1) How do I write an e-mail to a professor? Consider an e-mail to a faculty member or to a staff member in a campus office as a piece of business correspondence; it’s not a text message to your friends. Just a you address your professors by their title in class (“Professor” and his/her last name, e.g. Professor Shah” or “Dr.” particularly in the sciences), your email should begin with an appropriate address: “Dear Prof. Rodriguez . . .” It should be written in complete sentences in clear, error-free prose without abbreviations. It should end with an appropriate closing “Thank You!” “Sincerely” “All the best” etc. – whatever you are comfortable with.
2) If I need to talk to my professor, what do I do? All professors should have open office hours. If you would like to make an appointment outside of regular hours, you can e-mail the professor (see above) or talk with her/him before or after class and request an appointment
3) What are legitimate reasons to miss class? The in-class experience is central to the learning experience at Drew. Thus, it is important for a student to remember that excused and unexcused absences both equally impact the learning experience; therefore, it is the student’s responsibility to limit his/her absences. In addition, lateness will be subject to the same consequences as absences. Most professors expect that you will attend all classes unless you are ill or have a family emergency. Some professors allow a set number of absences before your grade is lowered or before you fail. Be sure to read the syllabus carefully to see what the course policy is. According to faculty regulations, you may miss a class:
- for a serious illness or family emergency
- for the observance of a religious holiday;
- in order to play in a varsity athletics contest (not for practices; twice a semester only);
- in order to participate in a field trip scheduled for another class with advance notice;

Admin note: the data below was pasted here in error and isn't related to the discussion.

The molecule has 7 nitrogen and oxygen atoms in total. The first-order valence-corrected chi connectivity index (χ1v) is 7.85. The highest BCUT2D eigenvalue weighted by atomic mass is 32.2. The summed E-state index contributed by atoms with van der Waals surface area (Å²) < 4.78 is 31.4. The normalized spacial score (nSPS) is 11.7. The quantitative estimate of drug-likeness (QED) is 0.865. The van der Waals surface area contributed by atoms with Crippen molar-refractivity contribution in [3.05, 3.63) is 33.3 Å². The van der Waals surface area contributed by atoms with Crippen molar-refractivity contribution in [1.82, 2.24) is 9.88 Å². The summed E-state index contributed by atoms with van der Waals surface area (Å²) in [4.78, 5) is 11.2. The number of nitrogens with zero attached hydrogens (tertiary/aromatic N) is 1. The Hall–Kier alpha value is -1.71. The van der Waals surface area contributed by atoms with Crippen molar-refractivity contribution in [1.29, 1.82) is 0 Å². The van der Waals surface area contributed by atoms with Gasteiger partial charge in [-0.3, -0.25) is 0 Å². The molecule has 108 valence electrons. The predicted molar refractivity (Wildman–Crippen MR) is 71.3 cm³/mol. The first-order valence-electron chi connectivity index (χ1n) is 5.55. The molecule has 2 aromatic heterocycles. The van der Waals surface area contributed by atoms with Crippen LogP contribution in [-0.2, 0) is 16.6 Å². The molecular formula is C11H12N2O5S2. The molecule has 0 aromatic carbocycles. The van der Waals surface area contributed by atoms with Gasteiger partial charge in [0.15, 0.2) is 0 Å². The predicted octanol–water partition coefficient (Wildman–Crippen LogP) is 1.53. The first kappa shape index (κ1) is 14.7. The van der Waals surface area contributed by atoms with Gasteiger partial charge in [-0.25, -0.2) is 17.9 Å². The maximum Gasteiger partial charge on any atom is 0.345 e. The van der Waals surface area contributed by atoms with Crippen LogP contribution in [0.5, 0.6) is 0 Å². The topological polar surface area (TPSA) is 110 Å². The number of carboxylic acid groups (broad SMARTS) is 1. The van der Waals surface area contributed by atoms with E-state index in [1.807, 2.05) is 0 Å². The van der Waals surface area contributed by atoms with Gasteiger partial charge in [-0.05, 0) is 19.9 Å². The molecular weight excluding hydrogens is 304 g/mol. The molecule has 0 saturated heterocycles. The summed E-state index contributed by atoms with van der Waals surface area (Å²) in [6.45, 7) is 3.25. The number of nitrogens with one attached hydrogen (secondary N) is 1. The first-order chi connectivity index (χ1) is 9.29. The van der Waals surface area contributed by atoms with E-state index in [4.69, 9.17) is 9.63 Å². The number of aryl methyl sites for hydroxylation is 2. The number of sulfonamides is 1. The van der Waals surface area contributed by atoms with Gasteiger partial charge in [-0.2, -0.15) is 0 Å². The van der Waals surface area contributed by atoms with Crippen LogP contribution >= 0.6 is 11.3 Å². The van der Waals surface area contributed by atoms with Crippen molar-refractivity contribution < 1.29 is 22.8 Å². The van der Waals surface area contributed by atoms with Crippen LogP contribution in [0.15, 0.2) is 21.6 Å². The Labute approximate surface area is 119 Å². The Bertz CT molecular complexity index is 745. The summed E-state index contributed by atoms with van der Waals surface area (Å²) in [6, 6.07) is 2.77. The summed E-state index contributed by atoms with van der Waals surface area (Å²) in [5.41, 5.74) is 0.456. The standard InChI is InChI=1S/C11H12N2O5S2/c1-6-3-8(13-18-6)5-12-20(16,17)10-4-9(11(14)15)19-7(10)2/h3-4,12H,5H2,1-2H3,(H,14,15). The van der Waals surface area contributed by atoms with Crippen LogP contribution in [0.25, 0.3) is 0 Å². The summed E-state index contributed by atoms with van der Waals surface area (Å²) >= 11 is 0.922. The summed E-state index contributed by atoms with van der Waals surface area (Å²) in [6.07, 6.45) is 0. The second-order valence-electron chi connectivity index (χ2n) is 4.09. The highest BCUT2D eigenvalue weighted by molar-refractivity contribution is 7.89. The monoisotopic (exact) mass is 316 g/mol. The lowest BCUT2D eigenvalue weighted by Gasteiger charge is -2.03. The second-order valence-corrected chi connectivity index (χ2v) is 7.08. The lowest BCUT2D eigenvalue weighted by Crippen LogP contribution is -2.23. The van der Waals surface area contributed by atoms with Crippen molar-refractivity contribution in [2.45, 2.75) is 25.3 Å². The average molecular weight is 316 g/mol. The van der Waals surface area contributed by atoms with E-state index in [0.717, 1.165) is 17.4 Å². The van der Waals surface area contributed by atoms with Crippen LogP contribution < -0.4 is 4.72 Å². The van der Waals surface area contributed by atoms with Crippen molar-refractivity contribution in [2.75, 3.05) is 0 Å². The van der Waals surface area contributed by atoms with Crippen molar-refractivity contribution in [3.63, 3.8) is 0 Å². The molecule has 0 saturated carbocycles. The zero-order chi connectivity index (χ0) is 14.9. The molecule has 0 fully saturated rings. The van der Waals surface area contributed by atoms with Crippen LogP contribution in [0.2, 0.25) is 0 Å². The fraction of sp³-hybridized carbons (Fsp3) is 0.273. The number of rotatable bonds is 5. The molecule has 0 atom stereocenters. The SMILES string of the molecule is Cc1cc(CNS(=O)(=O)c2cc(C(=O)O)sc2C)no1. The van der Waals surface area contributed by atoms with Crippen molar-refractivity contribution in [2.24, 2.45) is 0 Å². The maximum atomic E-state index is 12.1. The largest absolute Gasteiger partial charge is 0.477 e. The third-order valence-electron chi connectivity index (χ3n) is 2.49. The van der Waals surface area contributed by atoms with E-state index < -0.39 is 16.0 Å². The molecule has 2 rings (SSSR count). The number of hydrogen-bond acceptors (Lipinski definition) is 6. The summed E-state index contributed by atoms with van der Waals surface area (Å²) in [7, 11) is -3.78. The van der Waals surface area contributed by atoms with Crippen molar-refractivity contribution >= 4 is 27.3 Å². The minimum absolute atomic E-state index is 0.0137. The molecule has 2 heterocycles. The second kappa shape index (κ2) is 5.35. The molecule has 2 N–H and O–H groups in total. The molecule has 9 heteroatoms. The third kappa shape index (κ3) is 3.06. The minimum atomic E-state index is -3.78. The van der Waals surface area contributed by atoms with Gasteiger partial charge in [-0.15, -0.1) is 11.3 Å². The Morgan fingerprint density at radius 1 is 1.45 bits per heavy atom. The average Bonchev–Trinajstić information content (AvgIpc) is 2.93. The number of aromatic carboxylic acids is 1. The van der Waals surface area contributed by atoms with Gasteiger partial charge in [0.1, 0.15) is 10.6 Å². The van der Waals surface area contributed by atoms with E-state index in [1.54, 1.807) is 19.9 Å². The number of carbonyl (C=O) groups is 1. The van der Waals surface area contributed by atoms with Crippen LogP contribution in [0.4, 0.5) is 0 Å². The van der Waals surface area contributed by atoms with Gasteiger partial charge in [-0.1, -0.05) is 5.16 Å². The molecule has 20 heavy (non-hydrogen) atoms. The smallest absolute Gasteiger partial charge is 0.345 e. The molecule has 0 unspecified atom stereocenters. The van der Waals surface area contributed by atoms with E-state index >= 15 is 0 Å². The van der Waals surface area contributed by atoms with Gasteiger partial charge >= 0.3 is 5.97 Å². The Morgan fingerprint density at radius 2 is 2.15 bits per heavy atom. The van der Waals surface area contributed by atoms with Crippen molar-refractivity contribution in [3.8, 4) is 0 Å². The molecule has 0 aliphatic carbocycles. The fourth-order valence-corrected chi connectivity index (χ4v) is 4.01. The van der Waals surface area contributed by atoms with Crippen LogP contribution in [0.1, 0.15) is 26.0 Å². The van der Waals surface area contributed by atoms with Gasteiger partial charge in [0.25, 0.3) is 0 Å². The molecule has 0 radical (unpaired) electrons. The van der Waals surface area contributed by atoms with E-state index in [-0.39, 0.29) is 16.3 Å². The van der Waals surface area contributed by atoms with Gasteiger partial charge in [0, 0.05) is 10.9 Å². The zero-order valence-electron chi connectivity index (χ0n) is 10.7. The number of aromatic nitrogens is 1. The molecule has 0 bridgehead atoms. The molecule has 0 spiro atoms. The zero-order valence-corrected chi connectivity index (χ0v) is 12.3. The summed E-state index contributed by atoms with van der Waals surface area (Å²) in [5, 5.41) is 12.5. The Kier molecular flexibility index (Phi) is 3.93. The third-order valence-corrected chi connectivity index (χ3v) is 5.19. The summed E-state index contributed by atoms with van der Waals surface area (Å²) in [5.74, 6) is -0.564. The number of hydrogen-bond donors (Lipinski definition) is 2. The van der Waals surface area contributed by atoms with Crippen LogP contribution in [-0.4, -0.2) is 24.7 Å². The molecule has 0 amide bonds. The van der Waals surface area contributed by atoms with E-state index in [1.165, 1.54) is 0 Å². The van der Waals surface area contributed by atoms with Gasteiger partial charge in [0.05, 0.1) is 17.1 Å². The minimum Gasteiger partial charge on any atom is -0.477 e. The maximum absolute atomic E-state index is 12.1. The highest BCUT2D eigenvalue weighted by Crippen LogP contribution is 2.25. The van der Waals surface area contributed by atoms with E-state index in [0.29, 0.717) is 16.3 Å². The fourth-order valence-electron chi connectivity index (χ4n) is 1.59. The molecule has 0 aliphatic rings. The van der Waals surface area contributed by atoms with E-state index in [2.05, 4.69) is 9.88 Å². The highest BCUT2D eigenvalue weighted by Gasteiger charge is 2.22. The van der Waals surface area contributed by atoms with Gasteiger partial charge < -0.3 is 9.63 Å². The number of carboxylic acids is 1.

If you are seriously ill or have a family emergency, you should contact the Office of Academic Services (x3290). As appropriate, you may be asked to complete an absence verification form (link), so that the office can send notifications to your professors. These notifications do not excuse you from class; they simply inform the professor that your reason for absence has been documented. It is up to the professor to decide how your absence will affect your grade in the course. For any other instances listed above, you should notify the professor well in advance of the date and discuss with her/him how you will make up any missed work or assignments. If you simply don’t feel well enough to go to class, e-mail the professor right away to explain and make sure you know what you have missed and what you need to do to make it up. Do not schedule regular appointments with health services or with an outside doctor or with another professor during class. Those are not legitimate reasons to miss class.
4) May I leave the classroom during class? Most professors find it disruptive to have students walking in and out of class frequently while the class is in progress. Use the restroom or make the phone call before you go into class. If you must leave the room during class, you do not need to ask permission to leave but do so quietly and come back quickly. If you have a learning issue that means you need to get up intermittently or leave class briefly to get refocused, this accommodation should be documented in a letter from the Office of Accessibility Resources.
5) How will my professors and advisers communicate with me? Most professors will send you or your class a Drew email if there is something you need to know. They will frequently send details about class assignments or requirements. They will expect that you regularly check your Drew email and that you will reply to direct questions within a reasonable amount of time. Many announcements and opportunities will be sent to your Drew email, you will miss out on them if you fail to read your Drew email.